During the past year, businesses around the world have had to reimagine their business models and operations multiple times. Nearly overnight, the pandemic forced most companies to pivot to remote working, creating an instant demand for new technologies and services that had previously been thought about in conference rooms, but never fully implemented.
As businesses continue to look for ways to navigate this new world order, they are looking for partners who can help them along in that journey.
For service providers, the differentiation they can offer in a partnership comes not in any single product, but in the ability to understand a customer’s need and to react and help customers solve a problem at a moment’s notice.
Customers will always choose a vendor or solution based on how the vendor interacts with them on a personal level. That’s a fundamental fact of how business is done, regardless of the industry. A product can have lots of fancy bells and whistles, but if the customer doesn’t feel like they’re being embraced by the vendor, they won’t buy it.
The key for all companies to succeed is to fit their products into the services they offer, rather than the other way around, which is what most companies do. Indeed, recent research by Ipsos found that 91 percent of CEOs believe they deliver a superior experience, yet only 30 percent of their customers agree.
How can companies close that gap? Let’s explore a few ways to build a better experience – and relationship with your customer.
Listen to the voice of your customer
A strong customer journey – and experience -- always starts with the human element. Building a strong and effective experience platform is more than just a process -- it’s an opportunity to build an emotional relationship with your customer across all touchpoints.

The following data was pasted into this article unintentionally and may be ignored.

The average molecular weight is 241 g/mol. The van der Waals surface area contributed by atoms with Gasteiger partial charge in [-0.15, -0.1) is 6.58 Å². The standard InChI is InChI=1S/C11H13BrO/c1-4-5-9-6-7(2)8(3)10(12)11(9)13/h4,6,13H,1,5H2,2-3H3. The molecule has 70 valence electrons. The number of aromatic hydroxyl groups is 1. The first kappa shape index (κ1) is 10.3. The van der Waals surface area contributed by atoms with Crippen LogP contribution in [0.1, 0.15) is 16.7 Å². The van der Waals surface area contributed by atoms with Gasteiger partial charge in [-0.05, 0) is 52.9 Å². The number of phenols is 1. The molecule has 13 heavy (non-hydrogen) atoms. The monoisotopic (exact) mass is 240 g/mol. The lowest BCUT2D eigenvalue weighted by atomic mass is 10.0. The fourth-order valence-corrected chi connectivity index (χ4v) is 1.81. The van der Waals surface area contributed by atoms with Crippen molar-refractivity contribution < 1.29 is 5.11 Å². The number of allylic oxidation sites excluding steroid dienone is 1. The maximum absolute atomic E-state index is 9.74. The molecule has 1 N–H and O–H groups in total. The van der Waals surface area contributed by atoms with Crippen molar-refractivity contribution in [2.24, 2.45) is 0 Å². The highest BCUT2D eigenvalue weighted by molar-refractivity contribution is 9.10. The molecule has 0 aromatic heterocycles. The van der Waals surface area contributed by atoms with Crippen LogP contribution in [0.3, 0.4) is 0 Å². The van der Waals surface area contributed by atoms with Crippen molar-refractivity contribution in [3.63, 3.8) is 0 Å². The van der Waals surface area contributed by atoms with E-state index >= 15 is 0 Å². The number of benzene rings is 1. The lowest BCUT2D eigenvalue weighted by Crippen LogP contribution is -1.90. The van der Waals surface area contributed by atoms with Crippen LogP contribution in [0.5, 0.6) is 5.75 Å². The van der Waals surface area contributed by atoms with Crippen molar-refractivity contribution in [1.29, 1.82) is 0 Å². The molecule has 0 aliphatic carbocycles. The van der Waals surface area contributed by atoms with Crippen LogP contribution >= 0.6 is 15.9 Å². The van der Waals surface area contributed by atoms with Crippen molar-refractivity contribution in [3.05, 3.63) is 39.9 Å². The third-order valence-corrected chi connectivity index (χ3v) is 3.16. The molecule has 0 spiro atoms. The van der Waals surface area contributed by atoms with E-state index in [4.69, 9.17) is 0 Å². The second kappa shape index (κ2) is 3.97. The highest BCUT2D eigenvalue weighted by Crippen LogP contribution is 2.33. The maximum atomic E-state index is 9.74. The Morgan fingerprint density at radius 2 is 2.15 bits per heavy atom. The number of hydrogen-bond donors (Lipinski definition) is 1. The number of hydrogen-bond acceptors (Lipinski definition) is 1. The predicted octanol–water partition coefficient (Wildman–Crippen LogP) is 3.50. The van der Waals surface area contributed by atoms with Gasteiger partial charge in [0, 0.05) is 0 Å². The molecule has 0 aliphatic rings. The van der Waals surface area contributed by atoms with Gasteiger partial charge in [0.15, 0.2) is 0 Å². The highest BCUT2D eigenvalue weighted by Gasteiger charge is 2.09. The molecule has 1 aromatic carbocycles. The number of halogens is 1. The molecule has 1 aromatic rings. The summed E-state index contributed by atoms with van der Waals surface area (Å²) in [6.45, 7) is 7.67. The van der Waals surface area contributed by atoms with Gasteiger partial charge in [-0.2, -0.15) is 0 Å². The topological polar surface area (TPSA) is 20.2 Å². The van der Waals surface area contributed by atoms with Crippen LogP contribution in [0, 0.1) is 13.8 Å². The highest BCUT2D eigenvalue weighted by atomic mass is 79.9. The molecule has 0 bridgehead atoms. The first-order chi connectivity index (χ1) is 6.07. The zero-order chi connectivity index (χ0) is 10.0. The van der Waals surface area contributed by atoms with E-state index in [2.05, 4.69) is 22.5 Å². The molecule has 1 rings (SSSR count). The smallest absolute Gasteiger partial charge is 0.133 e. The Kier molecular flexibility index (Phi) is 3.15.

To truly connect with customers, and understand their experience, business leaders must spend time with them, face to face. And that means really getting to know them, not just dealing with events when they need services. It’s imperative to spend time with the customers during and after an event, to show them the plan and ask for their input.
While understanding their needs is key, it’s critical to always focus on allowing your customers space to make the right decisions and choices for themselves. As a service provider, you should, in some respects, offer staff augmentation. Focus on enabling choice while offering a very simple entry point into how clients gain access to services. Provide them with the simple tools they need to remove the stress and worry out of managing their complicated business environments.
Align your sales and service teams
Many companies overlook the need to engage the whole organization, including its support functions, in their quest to build a memorable customer journey. Guaranteeing high levels of service requires companies to have large, effective engineering and logistics capabilities, and to be innovative to ensure they have the tools and processes customers can rely on, 24x7.
To accomplish this, it’s critical to avoid “silos” in your organization. Silos never drive good results. Collaboration across functions is key. The service team should be a tool for the sales team and the sales team can serve as support for the service team.
To drive this collaboration, be hyper aware of your strengths and how you build a team that complements everyone’s strengths and opportunity areas across the organization. This will help the team feel empowered in their various roles.